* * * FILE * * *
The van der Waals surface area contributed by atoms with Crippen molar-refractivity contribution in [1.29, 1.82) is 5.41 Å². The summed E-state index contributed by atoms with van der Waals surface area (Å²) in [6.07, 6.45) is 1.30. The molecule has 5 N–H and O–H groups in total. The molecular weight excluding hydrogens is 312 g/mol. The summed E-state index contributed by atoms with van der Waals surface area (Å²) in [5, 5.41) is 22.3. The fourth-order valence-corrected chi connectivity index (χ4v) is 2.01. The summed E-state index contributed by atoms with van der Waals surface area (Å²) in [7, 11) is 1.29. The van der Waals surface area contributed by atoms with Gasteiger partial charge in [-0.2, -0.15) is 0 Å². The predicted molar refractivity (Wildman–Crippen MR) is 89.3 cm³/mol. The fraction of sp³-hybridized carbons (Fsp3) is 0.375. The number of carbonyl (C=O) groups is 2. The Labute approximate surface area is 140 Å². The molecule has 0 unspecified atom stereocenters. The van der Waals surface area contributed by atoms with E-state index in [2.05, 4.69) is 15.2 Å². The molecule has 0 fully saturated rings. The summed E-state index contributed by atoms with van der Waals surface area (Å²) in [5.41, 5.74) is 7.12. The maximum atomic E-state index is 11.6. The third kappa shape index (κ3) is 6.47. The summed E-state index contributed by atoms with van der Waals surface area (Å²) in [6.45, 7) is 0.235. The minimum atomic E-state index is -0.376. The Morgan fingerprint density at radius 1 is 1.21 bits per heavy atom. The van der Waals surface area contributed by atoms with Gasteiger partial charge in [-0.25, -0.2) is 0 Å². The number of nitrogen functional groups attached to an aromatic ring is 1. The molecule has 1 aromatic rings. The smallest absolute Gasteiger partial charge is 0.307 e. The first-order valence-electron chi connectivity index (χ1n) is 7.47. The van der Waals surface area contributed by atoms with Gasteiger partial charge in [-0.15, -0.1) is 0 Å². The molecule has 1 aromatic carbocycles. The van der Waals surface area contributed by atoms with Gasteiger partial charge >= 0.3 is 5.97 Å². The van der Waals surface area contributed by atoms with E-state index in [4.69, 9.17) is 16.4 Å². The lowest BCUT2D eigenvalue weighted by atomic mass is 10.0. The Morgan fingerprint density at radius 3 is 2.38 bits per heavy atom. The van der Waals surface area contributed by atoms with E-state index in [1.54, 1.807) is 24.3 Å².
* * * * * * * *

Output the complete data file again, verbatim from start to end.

The van der Waals surface area contributed by atoms with Crippen molar-refractivity contribution in [1.29, 1.82) is 5.41 Å². The summed E-state index contributed by atoms with van der Waals surface area (Å²) in [6.07, 6.45) is 1.30. The molecule has 5 N–H and O–H groups in total. The molecular weight excluding hydrogens is 312 g/mol. The summed E-state index contributed by atoms with van der Waals surface area (Å²) in [5, 5.41) is 22.3. The fourth-order valence-corrected chi connectivity index (χ4v) is 2.01. The summed E-state index contributed by atoms with van der Waals surface area (Å²) in [7, 11) is 1.29. The van der Waals surface area contributed by atoms with Gasteiger partial charge in [-0.2, -0.15) is 0 Å². The predicted molar refractivity (Wildman–Crippen MR) is 89.3 cm³/mol. The fraction of sp³-hybridized carbons (Fsp3) is 0.375. The number of carbonyl (C=O) groups is 2. The Labute approximate surface area is 140 Å². The molecule has 0 unspecified atom stereocenters. The van der Waals surface area contributed by atoms with E-state index in [2.05, 4.69) is 15.2 Å². The molecule has 0 fully saturated rings. The summed E-state index contributed by atoms with van der Waals surface area (Å²) in [5.41, 5.74) is 7.12. The maximum atomic E-state index is 11.6. The third kappa shape index (κ3) is 6.47. The summed E-state index contributed by atoms with van der Waals surface area (Å²) in [6.45, 7) is 0.235. The minimum atomic E-state index is -0.376. The Morgan fingerprint density at radius 1 is 1.21 bits per heavy atom. The van der Waals surface area contributed by atoms with Gasteiger partial charge in [-0.25, -0.2) is 0 Å². The number of nitrogen functional groups attached to an aromatic ring is 1. The molecule has 1 aromatic rings. The smallest absolute Gasteiger partial charge is 0.307 e. The first-order valence-electron chi connectivity index (χ1n) is 7.47. The van der Waals surface area contributed by atoms with Gasteiger partial charge in [-0.15, -0.1) is 0 Å². The molecule has 1 aromatic carbocycles. The van der Waals surface area contributed by atoms with Gasteiger partial charge >= 0.3 is 5.97 Å². The van der Waals surface area contributed by atoms with E-state index in [4.69, 9.17) is 16.4 Å². The lowest BCUT2D eigenvalue weighted by atomic mass is 10.0. The Morgan fingerprint density at radius 3 is 2.38 bits per heavy atom. The van der Waals surface area contributed by atoms with E-state index in [1.54, 1.807) is 24.3 Å².